'It's abominable': Vancouver mayor reacts to overdose deaths
5 more suspected overdose deaths last week add to the city's total of 100 so far this year
Vancouver Mayor Gregor Robertson reacted once again to the opioid overdose situation in the city on Thursday after another bad week of overdoses and deaths.
Firefighters responded to 162 overdose calls during the week beginning on March 20 — a 56 per cent increase from the week before.
Police suspect drugs were to blame for five deaths in the city, though officers don't typically respond to overdose calls, and the cause of death in those cases has not yet been confirmed by the B.C. Coroners Service.
Including the five suspected deaths, Vancouver has now reached 100 drug overdose deaths this year alone. In all of 2016, there were 216 deaths, meaning the city is on track to dramatically surpass last year's levels.
'Tragic preventable deaths'
"It's abominable that with 100 overdose deaths already this year in Vancouver — almost half of 2016's total — we have yet to see effective action from the provincial and federal governments on health care solutions that will stop the death toll in this fentanyl crisis," said Robertson in a statement.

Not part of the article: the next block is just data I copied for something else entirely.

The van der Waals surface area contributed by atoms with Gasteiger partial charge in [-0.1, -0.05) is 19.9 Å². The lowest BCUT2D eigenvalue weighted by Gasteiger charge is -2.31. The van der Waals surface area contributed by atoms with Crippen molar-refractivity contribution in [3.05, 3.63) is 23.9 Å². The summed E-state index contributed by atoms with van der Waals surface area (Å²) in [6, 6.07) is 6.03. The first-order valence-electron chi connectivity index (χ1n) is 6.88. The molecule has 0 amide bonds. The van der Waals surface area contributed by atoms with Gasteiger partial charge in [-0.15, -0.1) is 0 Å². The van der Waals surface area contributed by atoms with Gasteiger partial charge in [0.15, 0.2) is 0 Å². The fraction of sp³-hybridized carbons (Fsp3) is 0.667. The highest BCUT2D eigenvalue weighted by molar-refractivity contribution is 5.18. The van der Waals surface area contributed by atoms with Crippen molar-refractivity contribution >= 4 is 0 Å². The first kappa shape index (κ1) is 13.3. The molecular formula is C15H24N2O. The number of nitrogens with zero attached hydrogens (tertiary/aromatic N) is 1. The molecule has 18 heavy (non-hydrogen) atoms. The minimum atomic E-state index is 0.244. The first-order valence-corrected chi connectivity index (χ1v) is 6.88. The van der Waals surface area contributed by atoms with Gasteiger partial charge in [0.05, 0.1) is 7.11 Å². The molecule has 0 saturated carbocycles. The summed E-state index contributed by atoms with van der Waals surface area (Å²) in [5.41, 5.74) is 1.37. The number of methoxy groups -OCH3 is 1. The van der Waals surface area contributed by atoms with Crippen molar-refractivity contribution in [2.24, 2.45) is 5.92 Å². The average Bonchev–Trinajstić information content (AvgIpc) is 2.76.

"Overdose death totals have long surpassed horrific levels and the B.C. government urgently needs to spend the $10 million received from the federal government before yet another hundred families are impacted by tragic preventable deaths," he said.
Robertson is calling on the B.C. Government to put $8 million into injectable therapies, like prescription heroin and hydromorphone, as well as mental health support for patients in Vancouver.
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Officials say that, despite the high number of overdoses — 102 of which happened in the Downtown Eastside — firefighters, paramedics and community members have been successful in responding quickly and intervening before it's too late in most cases.
Most of the deaths are happening in neighbourhoods outside the Downtown Eastside, said Jonathan Gormick, public information officer for Vancouver Fire and Rescue Services.
"People are not getting access to naloxone when they're overdosing in other parts of the city, and that could be for a variety of reasons, either because they're using alone, or using somewhere where they're not found if they're having an overdose event," said Gormick.
With files from Bridgette Watson